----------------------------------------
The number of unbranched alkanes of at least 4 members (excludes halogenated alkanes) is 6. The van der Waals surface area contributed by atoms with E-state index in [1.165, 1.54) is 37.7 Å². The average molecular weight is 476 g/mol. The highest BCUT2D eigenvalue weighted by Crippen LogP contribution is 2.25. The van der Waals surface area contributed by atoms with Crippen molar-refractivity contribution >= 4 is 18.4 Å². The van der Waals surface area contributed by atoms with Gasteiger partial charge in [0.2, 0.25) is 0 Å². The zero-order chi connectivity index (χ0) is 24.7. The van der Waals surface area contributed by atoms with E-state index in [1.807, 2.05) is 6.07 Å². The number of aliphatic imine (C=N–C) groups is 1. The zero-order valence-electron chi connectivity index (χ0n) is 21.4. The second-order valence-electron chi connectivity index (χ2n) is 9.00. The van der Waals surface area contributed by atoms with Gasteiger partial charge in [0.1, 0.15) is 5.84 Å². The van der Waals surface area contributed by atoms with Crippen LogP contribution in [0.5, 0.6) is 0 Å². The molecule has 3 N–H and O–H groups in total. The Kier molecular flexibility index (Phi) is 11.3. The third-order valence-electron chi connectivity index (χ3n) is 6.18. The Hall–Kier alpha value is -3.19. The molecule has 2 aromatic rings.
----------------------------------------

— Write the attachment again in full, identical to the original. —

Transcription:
The number of unbranched alkanes of at least 4 members (excludes halogenated alkanes) is 6. The van der Waals surface area contributed by atoms with E-state index in [1.165, 1.54) is 37.7 Å². The average molecular weight is 476 g/mol. The highest BCUT2D eigenvalue weighted by Crippen LogP contribution is 2.25. The van der Waals surface area contributed by atoms with Crippen molar-refractivity contribution >= 4 is 18.4 Å². The van der Waals surface area contributed by atoms with Gasteiger partial charge in [0.2, 0.25) is 0 Å². The zero-order chi connectivity index (χ0) is 24.7. The van der Waals surface area contributed by atoms with E-state index in [1.807, 2.05) is 6.07 Å². The number of aliphatic imine (C=N–C) groups is 1. The zero-order valence-electron chi connectivity index (χ0n) is 21.4. The second-order valence-electron chi connectivity index (χ2n) is 9.00. The van der Waals surface area contributed by atoms with Gasteiger partial charge in [0.1, 0.15) is 5.84 Å². The van der Waals surface area contributed by atoms with Crippen LogP contribution in [0.5, 0.6) is 0 Å². The molecule has 3 N–H and O–H groups in total. The Kier molecular flexibility index (Phi) is 11.3. The third-order valence-electron chi connectivity index (χ3n) is 6.18. The Hall–Kier alpha value is -3.19. The molecule has 2 aromatic rings.